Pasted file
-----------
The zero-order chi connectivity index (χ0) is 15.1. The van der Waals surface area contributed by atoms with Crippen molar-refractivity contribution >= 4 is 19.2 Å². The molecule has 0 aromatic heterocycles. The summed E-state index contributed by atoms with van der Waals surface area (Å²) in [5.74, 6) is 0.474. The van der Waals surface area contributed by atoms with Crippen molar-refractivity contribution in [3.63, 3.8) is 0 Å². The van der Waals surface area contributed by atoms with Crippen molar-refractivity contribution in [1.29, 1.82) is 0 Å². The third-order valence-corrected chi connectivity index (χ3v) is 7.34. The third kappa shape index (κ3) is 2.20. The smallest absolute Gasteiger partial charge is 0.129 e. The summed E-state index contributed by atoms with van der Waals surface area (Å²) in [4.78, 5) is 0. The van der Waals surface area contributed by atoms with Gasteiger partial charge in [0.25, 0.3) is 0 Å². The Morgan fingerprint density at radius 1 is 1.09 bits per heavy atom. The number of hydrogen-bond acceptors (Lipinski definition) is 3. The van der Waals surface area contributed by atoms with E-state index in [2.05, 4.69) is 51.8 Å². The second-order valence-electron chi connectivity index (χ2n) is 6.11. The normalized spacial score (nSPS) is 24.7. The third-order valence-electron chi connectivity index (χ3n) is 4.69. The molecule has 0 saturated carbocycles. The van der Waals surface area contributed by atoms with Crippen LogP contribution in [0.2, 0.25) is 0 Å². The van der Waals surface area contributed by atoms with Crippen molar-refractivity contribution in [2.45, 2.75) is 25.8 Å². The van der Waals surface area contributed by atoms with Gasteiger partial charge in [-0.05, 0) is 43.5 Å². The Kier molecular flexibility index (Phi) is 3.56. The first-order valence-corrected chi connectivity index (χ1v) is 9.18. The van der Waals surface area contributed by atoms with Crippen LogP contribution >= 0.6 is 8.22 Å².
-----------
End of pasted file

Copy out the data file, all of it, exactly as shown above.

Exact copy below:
The zero-order chi connectivity index (χ0) is 15.1. The van der Waals surface area contributed by atoms with Crippen molar-refractivity contribution >= 4 is 19.2 Å². The molecule has 0 aromatic heterocycles. The summed E-state index contributed by atoms with van der Waals surface area (Å²) in [5.74, 6) is 0.474. The van der Waals surface area contributed by atoms with Crippen molar-refractivity contribution in [3.63, 3.8) is 0 Å². The van der Waals surface area contributed by atoms with Crippen molar-refractivity contribution in [1.29, 1.82) is 0 Å². The third-order valence-corrected chi connectivity index (χ3v) is 7.34. The third kappa shape index (κ3) is 2.20. The smallest absolute Gasteiger partial charge is 0.129 e. The summed E-state index contributed by atoms with van der Waals surface area (Å²) in [4.78, 5) is 0. The van der Waals surface area contributed by atoms with Gasteiger partial charge in [0.25, 0.3) is 0 Å². The Morgan fingerprint density at radius 1 is 1.09 bits per heavy atom. The number of hydrogen-bond acceptors (Lipinski definition) is 3. The van der Waals surface area contributed by atoms with E-state index in [2.05, 4.69) is 51.8 Å². The second-order valence-electron chi connectivity index (χ2n) is 6.11. The normalized spacial score (nSPS) is 24.7. The third-order valence-electron chi connectivity index (χ3n) is 4.69. The molecule has 0 saturated carbocycles. The van der Waals surface area contributed by atoms with Crippen LogP contribution in [0.2, 0.25) is 0 Å². The van der Waals surface area contributed by atoms with Crippen molar-refractivity contribution in [2.45, 2.75) is 25.8 Å². The van der Waals surface area contributed by atoms with Gasteiger partial charge in [-0.05, 0) is 43.5 Å². The Kier molecular flexibility index (Phi) is 3.56. The first-order valence-corrected chi connectivity index (χ1v) is 9.18. The van der Waals surface area contributed by atoms with Crippen LogP contribution >= 0.6 is 8.22 Å².